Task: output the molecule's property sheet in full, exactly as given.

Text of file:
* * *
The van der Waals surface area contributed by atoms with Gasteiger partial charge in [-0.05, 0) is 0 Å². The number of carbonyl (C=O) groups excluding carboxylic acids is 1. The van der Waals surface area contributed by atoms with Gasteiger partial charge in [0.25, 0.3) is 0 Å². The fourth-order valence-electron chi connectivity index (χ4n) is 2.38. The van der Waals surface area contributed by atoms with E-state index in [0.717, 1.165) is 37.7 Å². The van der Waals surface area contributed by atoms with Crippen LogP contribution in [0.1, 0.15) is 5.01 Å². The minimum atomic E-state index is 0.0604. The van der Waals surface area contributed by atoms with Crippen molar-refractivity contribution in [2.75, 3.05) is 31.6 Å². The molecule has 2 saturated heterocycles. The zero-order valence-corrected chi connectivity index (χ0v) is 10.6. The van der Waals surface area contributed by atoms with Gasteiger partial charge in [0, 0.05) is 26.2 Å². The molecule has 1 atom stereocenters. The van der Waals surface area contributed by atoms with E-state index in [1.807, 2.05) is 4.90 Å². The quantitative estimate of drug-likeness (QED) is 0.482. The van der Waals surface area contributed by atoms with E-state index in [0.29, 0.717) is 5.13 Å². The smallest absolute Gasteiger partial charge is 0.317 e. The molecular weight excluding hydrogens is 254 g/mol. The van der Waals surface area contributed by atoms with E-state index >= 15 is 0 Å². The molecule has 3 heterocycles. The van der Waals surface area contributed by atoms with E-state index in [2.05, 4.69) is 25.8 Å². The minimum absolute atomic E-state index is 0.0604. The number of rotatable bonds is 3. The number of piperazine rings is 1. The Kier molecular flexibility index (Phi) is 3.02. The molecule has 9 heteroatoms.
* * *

The van der Waals surface area contributed by atoms with Gasteiger partial charge in [-0.05, 0) is 0 Å². The number of carbonyl (C=O) groups excluding carboxylic acids is 1. The van der Waals surface area contributed by atoms with Gasteiger partial charge in [0.25, 0.3) is 0 Å². The fourth-order valence-electron chi connectivity index (χ4n) is 2.38. The van der Waals surface area contributed by atoms with E-state index in [0.717, 1.165) is 37.7 Å². The van der Waals surface area contributed by atoms with Crippen LogP contribution in [0.1, 0.15) is 5.01 Å². The minimum atomic E-state index is 0.0604. The van der Waals surface area contributed by atoms with Crippen molar-refractivity contribution in [2.75, 3.05) is 31.6 Å². The molecule has 2 saturated heterocycles. The zero-order valence-corrected chi connectivity index (χ0v) is 10.6. The van der Waals surface area contributed by atoms with Gasteiger partial charge in [0, 0.05) is 26.2 Å². The molecule has 1 atom stereocenters. The van der Waals surface area contributed by atoms with E-state index in [1.807, 2.05) is 4.90 Å². The quantitative estimate of drug-likeness (QED) is 0.482. The van der Waals surface area contributed by atoms with E-state index in [0.29, 0.717) is 5.13 Å². The smallest absolute Gasteiger partial charge is 0.317 e. The molecular weight excluding hydrogens is 254 g/mol. The van der Waals surface area contributed by atoms with E-state index >= 15 is 0 Å². The molecule has 3 heterocycles. The van der Waals surface area contributed by atoms with E-state index in [2.05, 4.69) is 25.8 Å². The minimum absolute atomic E-state index is 0.0604. The number of rotatable bonds is 3. The number of piperazine rings is 1. The Kier molecular flexibility index (Phi) is 3.02. The molecule has 9 heteroatoms.